Clinical champion programme wins major award

By Editor
21st June 2017
Charity, Good practice

An initiative developed to empower healthcare professionals to help improve the lives of people with diabetes has won a prestigious international award.

The Diabetes UK Clinical Champions programme scooped the European Foundation for Management Development (EFMD) Excellence in Practice Gold award.

The programme, which encourages those working in the diabetes sector within the NHS to tackle failings and complex challenges in healthcare, fought off stiff competition from the around the world.

The award recognises the outstanding impact that the Diabetes UK Clinical Champions are having on the lives of thousands of people living with diabetes.

The innovative project has addressed multiple complex healthcare challenges and risks without adding any extra strain on the system or a single penny to the healthcare budget.

Amy Rylance, head of healthcare professional engagement at Diabetes UK, said: “The Diabetes UK Clinical Champions initiative began with the desire to make real improvements for people living with diabetes – an ambition which, given the many stark realities in healthcare, seemed almost impossible at the time.”

The directly-correlated change evidenced includes:

  • improving inpatient safety
  • reducing variability in the quality of care
  • empowering/enabling patients to control their diabetes
  • preventing serious complications
  • ensuring diabetes is kept high on the health agenda and politically.

The initiative sees diabetes nurses, doctors, clinicians, consultants and dieticians brought together for the first time and, regardless of formal position, given the authority, leadership development and practical hands-on support to make change happen.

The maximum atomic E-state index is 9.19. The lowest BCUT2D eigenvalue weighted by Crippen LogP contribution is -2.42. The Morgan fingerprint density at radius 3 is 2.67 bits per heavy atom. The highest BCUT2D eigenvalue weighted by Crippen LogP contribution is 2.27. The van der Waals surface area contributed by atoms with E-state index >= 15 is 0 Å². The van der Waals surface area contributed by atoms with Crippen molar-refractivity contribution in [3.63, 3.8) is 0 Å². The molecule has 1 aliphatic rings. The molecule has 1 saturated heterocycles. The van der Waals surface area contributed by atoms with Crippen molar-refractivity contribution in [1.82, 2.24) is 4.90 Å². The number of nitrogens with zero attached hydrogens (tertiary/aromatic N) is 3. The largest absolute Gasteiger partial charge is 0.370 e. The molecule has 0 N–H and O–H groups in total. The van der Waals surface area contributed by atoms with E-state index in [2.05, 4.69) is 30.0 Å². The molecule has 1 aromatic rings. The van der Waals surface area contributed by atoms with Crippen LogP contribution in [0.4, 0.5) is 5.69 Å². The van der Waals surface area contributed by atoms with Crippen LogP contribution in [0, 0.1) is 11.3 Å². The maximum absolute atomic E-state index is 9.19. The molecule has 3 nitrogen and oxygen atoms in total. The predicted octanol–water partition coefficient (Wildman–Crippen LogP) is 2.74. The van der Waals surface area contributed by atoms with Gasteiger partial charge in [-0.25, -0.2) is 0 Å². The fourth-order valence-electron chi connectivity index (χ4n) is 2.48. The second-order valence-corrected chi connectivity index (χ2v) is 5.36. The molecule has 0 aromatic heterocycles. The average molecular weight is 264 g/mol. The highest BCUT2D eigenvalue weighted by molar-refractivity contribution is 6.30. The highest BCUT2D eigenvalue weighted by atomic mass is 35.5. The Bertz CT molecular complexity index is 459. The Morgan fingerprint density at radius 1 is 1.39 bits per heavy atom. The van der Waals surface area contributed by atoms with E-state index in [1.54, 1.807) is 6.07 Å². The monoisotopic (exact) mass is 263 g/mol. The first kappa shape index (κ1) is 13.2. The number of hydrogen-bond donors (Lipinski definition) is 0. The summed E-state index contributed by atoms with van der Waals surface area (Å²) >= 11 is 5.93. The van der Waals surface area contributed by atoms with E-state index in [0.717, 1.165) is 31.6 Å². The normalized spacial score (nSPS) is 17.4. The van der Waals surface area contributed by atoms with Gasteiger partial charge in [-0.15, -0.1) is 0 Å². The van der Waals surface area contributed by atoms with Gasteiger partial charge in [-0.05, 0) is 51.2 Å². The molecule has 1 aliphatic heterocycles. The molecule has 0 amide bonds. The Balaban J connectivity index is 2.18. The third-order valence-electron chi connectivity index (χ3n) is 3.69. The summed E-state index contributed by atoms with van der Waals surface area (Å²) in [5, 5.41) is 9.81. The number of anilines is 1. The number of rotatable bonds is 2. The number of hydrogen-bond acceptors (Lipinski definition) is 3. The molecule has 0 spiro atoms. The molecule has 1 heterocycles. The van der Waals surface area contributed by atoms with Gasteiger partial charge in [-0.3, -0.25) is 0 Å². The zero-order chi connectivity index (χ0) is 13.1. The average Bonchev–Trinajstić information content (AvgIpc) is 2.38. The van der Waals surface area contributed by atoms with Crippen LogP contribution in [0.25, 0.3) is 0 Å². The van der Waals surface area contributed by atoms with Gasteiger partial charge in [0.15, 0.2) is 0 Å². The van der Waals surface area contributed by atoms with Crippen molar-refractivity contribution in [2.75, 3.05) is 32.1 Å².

The title of Clinical Champion and acquired association with Diabetes UK has opened doors, given clinicians ‘permission’ to action changes on behalf of the people they treat and enabled direct engagement with policy decision-makers in the NHS and UK government.

Ms Rylance added: “Diabetes healthcare professionals no longer approach CEOs with more problems; they are leaders with ideas and solutions – concrete plans for making change happen. With the NHS so stretched this is a great way forward. At last, the seemingly impossible task of addressing the complex challenges of diabetes has become an achievable reality.”

Chris Askew, Diabetes UK’s chief executive, said: “For all involved in this initiative there is the sense of being part of something bigger. A movement. Fighting for diabetes healthcare, addressing underlying challenges and raising awareness of the condition. This accolade helps us enormously with these ambitions and recognises the hard work of so many of our unsung healthcare heroes. Thank you to everyone. I am so incredibly proud.”

Speaking on behalf of EFMD, senior adviser Jan Ginneberge said: “This initiative supports participants to maximise their own return-on-efforts and be true champions for the cause well beyond their own direct working environment, including impacting national policy.”

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